The European Commission released a statement on 8 April summarising its actions. Excerpts:
Measures addressing the migration flows towards the European Union
Urgent measures already undertaken
The massive displacement of populations from several North African countries has been putting the protection and reception systems of some of the EU Member States, in particular in Italy and Malta, under increasing strain. The European Union has responded to these serious challenges in a rapid and effective manner with the aim of stabilizing the situation.
Frontex has deployed the Joint Operation EPN Hermes Extension 2011 to assist the Italian authorities in managing the influx of migrants from North Africa, most of whom have been arriving on the island of Lampedusa. This mission was launched on 20 February 2011, only four days after receiving the official request from the Italian authorities, a clear signal of solidarity between Member States. FRONTEX stands ready to continue the mission as long as it will be necessary, and to expand it, provided that Member States will make available the necessary staff, vessels and equipment. In view of the above the Commission is launching the necessary procedures for reinforcing the FRONTEX 2011 budget with an additional EUR 30 million.
Europol has also deployed a team of experts to Italy in order to help the national authorities to assist in detecting and preventing possible criminal of trafficking of human beings.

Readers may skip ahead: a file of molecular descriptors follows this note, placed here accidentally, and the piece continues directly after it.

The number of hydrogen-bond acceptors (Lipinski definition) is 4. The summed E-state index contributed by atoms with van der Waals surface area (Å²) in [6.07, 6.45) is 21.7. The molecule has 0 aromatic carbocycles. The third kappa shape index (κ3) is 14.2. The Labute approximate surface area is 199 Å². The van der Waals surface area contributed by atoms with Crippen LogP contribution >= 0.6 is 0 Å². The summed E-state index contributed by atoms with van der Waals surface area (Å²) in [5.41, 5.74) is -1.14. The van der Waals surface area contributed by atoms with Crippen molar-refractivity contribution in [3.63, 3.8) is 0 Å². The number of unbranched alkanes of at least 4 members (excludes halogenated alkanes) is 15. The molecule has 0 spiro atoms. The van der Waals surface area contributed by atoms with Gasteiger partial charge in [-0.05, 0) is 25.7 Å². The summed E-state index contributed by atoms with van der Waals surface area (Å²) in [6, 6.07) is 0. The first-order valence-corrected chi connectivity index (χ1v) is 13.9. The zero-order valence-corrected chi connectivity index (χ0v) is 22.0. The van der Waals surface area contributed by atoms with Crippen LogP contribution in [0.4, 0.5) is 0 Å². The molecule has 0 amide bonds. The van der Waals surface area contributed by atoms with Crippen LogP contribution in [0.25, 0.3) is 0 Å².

Regarding the financial needs linked with the displacement, the Commission’s four migration-related funds (the External Borders Fund, Return Fund, Refugee Fund and Integration Fund) are available to Member States. For example, Italy, one of the major beneficiaries of these funds, has been allocated €55 million for 2010 and €75 million for 2011. Moreover, the Commission makes available an additional €25 million of emergency funding which can be quickly mobilised under the External Borders Funds and European Refugee Fund.
What measures could be undertaken in the short-term?
Should the inflow of irregular migrants and possible refugees continue, the Commission envisages a number of short-term measures that might be taken.
- 1) The Joint Operation EPN HERMES Extension coordinated by FRONTEX could be considerably strengthened, with additional technical resources made available by Member States, and adequate financial resources.
- 2) It is essential that FRONTEX is finally given a stronger operational mandate through a revision of its legal basis, which the Commission tabled in February 2010 (IP/10/184)
- 3) FRONTEX should speed up negotiations to conclude working arrangements with the countries of origin and transit of irregular migration in the Mediterranean in the region (for example, with Egypt, Morocco and Turkey), and receive a mandate to negotiate similar working arrangements with other relevant countries (for instance Tunisia)
Resettlement of third country nationals